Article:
Biomechanical Assessment

The importance of biomechanics with dental implants was initially underestimated. Clinical experience and research over the years has shown the significant importance of biomechanics in the success and predictability of implants. When a prosthesis is installed immediately, for example 1 day to 2 weeks, occlusal overload must be avoided.26-27,29 Sites such as maxillary posterior implants will likely undergo periods of less bone support in the early stages of bone apposition due to the initial stage of bone resorption. However, once osseointegration is achieved, dental implants will resist forces of occlusion.

The absence of a periodontal ligament around the dental implant reduces tactile sensitivity and the patient's reflex function, as well as the implant not being able to migrate to compensate for premature occlusal contacts like natural dentition with a periodontal ligament. Implants and their rigid-attached restoration do not move. Therefore, biomechanic assessment is crucial to implant success.35,40

Bone response to mechanical occlusal overload, improper implant occlusal design, or parafunctional habits may cause microfractures in the bone leading to bone loss and fibrous inflammatory tissue around the implant. Excessive forces are destructive to osseintegration and long-term success. The load-bearing capacity of implants are influenced by several factors, including the size and number of implants, the arrangement and angulation of the implants, and the quality of the bone.9,29

When excessive loads persist, bone loss will continue, leading to implant failure. The percentage of bone-to-implant ratio, called the bone appositional index, is an important factor to consider when evaluating the load-bearing capacity. Less bone density and a low bone-to-implant contact provide less support and resistance to occlusal loading. For example, with the posterior maxilla, the bone appositional index is significantly less than the anterior mandible (Figure 3). The trabecular bone in the anterior mandible is typically dense with a thick cortical bone layer. However, in the posterior maxilla, the trabecular bone is less dense and the cortical bone layer is thin. The bone appositional index for implants in the posterior maxilla will typically range from 30-60%, where the index for implants in the anterior mandible typically ranges from 65-90%.30-42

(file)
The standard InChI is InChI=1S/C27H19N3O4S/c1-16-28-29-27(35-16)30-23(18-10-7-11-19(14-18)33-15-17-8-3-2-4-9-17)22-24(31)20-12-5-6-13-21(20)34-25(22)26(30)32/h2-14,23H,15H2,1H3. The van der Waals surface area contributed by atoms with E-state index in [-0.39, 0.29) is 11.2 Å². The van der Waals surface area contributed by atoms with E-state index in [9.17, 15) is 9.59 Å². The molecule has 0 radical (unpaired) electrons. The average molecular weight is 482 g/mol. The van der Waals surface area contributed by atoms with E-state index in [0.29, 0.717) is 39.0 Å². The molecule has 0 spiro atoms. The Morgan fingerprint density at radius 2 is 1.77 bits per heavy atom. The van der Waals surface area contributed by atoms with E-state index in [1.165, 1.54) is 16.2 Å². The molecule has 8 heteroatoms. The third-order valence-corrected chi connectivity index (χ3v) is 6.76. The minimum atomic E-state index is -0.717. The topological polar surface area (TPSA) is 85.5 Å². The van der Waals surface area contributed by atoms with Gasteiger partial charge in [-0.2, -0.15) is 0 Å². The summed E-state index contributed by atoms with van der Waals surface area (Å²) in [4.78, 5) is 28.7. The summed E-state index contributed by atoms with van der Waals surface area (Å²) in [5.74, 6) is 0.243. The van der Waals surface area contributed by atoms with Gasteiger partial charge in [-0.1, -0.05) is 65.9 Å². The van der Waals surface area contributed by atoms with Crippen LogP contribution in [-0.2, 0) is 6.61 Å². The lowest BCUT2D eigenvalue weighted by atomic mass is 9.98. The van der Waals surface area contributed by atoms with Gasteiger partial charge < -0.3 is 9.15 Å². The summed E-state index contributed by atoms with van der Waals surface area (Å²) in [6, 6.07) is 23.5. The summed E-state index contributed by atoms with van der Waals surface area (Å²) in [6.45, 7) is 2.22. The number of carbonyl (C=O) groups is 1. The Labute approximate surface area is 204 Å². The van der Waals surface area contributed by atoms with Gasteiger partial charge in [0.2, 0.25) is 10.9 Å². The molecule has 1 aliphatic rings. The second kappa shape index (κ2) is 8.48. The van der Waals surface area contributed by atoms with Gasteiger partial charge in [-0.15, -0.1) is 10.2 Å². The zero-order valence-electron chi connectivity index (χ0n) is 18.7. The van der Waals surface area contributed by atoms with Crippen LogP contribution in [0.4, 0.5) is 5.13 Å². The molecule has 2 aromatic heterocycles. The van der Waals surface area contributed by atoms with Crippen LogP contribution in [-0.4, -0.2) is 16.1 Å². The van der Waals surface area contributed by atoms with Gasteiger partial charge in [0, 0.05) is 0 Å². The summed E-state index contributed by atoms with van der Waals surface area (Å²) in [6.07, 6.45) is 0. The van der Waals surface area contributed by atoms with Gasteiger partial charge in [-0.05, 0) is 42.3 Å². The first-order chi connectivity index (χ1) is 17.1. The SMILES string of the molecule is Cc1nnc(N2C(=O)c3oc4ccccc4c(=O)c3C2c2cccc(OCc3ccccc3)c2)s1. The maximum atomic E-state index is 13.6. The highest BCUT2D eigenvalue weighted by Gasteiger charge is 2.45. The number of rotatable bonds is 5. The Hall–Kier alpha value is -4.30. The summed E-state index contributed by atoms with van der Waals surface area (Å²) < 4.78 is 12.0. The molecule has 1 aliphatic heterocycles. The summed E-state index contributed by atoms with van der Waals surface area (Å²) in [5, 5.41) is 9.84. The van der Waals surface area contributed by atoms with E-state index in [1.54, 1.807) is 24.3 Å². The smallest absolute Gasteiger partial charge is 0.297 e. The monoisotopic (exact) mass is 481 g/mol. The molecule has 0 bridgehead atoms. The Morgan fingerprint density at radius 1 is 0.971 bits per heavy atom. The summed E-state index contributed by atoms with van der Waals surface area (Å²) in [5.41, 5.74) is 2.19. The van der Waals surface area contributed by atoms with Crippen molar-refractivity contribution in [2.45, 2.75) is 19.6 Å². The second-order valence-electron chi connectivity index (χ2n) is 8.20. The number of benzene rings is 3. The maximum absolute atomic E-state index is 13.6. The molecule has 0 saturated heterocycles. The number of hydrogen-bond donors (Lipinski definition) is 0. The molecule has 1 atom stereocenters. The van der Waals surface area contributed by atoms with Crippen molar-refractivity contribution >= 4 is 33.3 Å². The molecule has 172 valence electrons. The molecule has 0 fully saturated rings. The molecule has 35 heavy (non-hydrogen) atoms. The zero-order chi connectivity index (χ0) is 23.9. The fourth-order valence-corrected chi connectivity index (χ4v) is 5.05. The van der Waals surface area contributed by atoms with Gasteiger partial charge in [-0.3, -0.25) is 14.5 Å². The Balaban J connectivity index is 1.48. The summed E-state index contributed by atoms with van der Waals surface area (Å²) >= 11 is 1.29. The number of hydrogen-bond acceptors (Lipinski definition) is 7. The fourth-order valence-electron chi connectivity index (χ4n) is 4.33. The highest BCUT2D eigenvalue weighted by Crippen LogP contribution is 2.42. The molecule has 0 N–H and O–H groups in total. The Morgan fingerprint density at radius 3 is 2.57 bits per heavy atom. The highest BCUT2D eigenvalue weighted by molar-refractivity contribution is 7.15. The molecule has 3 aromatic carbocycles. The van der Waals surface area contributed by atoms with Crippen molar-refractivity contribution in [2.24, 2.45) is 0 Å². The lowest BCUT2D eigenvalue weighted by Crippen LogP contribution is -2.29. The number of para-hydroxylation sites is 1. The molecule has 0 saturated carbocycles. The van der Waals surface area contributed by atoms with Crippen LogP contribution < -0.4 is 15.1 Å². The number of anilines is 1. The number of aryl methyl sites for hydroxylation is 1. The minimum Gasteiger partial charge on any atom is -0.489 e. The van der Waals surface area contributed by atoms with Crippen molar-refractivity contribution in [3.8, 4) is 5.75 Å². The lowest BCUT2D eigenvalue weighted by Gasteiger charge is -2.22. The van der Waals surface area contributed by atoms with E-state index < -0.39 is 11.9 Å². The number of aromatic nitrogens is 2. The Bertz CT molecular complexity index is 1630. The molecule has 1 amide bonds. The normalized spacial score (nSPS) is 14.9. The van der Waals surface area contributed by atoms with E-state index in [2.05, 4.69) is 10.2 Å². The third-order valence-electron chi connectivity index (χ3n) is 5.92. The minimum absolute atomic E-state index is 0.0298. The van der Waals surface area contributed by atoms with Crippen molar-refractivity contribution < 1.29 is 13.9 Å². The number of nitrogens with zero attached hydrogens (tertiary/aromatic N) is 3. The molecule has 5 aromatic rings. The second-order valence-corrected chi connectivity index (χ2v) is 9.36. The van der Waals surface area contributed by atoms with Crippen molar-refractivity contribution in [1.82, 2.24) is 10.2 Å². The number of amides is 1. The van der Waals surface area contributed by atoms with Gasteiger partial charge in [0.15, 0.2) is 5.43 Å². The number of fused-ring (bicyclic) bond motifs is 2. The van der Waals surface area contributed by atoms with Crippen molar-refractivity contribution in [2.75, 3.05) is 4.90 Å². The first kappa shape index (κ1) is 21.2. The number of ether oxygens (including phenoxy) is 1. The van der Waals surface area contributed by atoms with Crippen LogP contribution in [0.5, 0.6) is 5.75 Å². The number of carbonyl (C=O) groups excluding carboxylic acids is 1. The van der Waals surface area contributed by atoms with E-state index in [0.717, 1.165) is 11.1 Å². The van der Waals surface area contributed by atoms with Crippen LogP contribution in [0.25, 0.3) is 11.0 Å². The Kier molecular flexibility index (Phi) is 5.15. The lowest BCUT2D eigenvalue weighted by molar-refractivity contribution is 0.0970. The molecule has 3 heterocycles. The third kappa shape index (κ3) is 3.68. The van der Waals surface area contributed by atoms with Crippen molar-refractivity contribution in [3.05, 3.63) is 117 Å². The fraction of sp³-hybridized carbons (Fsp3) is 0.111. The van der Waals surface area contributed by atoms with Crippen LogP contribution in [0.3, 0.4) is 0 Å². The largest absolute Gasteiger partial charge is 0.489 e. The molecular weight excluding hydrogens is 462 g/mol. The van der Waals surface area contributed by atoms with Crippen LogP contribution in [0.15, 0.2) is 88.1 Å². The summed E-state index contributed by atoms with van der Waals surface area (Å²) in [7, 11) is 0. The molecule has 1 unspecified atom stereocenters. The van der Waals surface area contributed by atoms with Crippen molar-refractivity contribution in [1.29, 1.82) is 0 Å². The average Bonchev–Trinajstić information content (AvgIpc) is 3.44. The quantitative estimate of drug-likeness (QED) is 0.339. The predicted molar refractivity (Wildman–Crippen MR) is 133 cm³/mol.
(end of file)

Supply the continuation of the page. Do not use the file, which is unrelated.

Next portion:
Figure 3.
Photo showing more dental implants.
Courtesy of Dr. Samuel L. Corey

Preventive treatment such as occlusal mouthguards and equilibration are considered depending on the individual patient. Other considerations in regards to anatomic location involving the posterior maxilla as the maxillary sinus, where it can limit the dental implant length. Sinus lift surgery is used in conjunction with posterior maxilla dental implant therapy with greater success. With mandibular implants, the inferior alveolar nerve limits the length of the implants used. Augmentation and graft procedures appear to be widely accepted producing improved implant predictability.38